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Nutritional Sciences PhD Student Seeks to Help Others Lead Healthier Lives

Nutritional Sciences PhD Student Seeks to Help Others Lead Healthier Lives

Matthew Landry is a third-year doctoral candidate in the Department of Nutritional Sciences and the Delegate at Large for Students at the Academy of Nutrition and Dietetics, the world's largest organization of food and nutrition professionals.

How did you first become interested in nutritional sciences, and what motivates you to continue your work in this area?

Growing up in South Louisiana, food has always been a major aspect of my life. I've always had an interest in the relationship between food and health. I am inspired to improve the public's health through better nutrition and food-related behaviors. I feel that many people are disproportionately affected by socioeconomic barriers and constraints, and they lack resources to eat healthy, nutritious diets. If I can improve the dietary intake of individuals, then I can potentially reduce their risk for chronic diseases such as obesity, diabetes and coronary heart disease—and that's exciting and motivating.

You're currently a doctoral candidate in Nutritional Sciences. What is your specific area of focus?

My current research here falls in two main areas. My work examines the impact of the overall dietary quality and composition of a healthful diet on obesity, metabolic syndrome, and risk factors for chronic diseases in low-income children. Additionally, my research seeks to accurately conceptualize and measure food insecurity in children to understand how determinants of health exacerbate short- and long-term health inequalities.

I primarily work on Jaimie Davis' TX Sprouts project. We're examining the effects of a one-year school-based gardening, cooking and nutrition program that targets over 2,400 third- to fifth-grade students, as well as their families, from 16 elementary schools in the Austin area. Within this project, I manage the collection of 24-hour dietary recalls in the students, which gives us an idea of what the child has been eating and drinking and how their diets hopefully improve as a result of the intervention trial.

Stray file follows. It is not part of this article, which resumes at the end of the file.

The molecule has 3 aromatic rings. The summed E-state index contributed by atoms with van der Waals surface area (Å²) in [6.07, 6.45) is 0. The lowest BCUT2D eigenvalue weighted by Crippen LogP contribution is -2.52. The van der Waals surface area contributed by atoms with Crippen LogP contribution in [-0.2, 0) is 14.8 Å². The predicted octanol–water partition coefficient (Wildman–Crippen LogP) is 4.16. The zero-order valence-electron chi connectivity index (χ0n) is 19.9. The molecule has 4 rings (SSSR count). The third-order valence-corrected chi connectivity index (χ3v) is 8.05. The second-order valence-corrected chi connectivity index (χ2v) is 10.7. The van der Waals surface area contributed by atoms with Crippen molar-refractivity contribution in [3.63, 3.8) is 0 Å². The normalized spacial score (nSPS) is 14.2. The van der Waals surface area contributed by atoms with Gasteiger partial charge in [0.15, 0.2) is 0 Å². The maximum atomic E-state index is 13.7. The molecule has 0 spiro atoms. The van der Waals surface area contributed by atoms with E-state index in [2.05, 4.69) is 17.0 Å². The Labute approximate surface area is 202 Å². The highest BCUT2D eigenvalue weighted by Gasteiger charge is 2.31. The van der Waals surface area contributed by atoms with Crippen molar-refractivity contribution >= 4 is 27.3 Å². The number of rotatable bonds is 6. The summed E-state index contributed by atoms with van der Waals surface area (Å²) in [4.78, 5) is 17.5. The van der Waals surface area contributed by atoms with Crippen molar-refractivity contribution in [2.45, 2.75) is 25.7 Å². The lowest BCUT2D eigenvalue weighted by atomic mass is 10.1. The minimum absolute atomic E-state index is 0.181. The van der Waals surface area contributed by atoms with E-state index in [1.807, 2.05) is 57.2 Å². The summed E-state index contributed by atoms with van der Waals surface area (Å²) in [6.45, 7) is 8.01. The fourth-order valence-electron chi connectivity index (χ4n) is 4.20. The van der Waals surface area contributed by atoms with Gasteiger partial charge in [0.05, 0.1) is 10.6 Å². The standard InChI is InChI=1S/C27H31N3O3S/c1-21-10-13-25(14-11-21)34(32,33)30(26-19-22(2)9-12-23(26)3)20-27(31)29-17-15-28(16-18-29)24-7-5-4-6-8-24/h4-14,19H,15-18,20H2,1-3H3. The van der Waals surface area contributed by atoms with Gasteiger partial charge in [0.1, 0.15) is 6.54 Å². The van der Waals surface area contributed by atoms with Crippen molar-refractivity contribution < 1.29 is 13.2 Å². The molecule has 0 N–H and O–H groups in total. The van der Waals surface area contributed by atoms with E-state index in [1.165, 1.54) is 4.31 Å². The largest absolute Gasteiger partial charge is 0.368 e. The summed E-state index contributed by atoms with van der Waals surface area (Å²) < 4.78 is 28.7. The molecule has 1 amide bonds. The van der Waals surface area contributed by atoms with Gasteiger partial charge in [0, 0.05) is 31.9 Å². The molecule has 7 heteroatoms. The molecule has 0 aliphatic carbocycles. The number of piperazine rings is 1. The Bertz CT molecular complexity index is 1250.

This past year, you've served as the national student delegate for the Academy of Nutrition and Dietetics. What does that role entail?

As a student representative, one of my major concerns is to make sure students' thoughts about changing dietetic registration eligibility requirements are heard. One of my primary responsibilities is to review and provide guidance on Academy student membership benefits, programs, products or services. I also collaborate with Academy organizational units as needed to provide student member-focused feedback on programs, products or services and provide guidance on grassroots student membership initiatives.

My work as the delegate primarily culminates at the fall and spring House of Delegates meetings. During the fall meeting, we discussed how nutrition and dietetics practitioners can secure influential public health positions in institutions, organizations, and government bodies. The spring meeting is coming up in April. Between these meetings, I reach out to students around the country to get their opinions as well as students here on UT's campus within the Department of Nutritional Sciences.

What have been some of the big challenges or questions that the Academy has grappled on that you, and the students you represent, have weighed in on?

I think one of the biggest ongoing challenges the Academy faces is continuing to advocate for the roll and expertise of registered dietitians. Everyday, there's headlines written and promoted by individuals with little to no education or background in nutrition. Just about anyone can take a quick online course and then claim they're a nutritionist. However, registered dietitians-nutritionists (RDNs) are food and nutrition experts who can translate the science of nutrition into practical solutions for healthy living. They go through formal education programs like those that UT Austin offers, such as the Didactic Program in Dietetics or the Coordinated Program in Dietetics. [Editor's Note: UT Austin has recently introduced a new Online Master's Program in Nutritional Sciences.] Therefore, RDNs truly are experts in their field and are in the best positions to provide evidence-based recommendations. The Academy constantly seeks feedback on how to further advance the profession from both current RDNs and students.

What have been some of the most memorable moments for you so far as a national student representative?

In my role, I have a really unique opportunity to connect with a large, diverse constituent base. I enjoy getting to reach out to students across the country, listening to their thoughts, their concerns and their success stories of innovative things that are happening on their college campuses, internship sites and communities. The Academy is currently celebrating its 100th year of establishment, and as it moves into its second century, it's been exciting to represent students as the organization drafts its goals and vision for the next 100 years. After all, students are the future of the profession. 

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Monday, 10 December 2018

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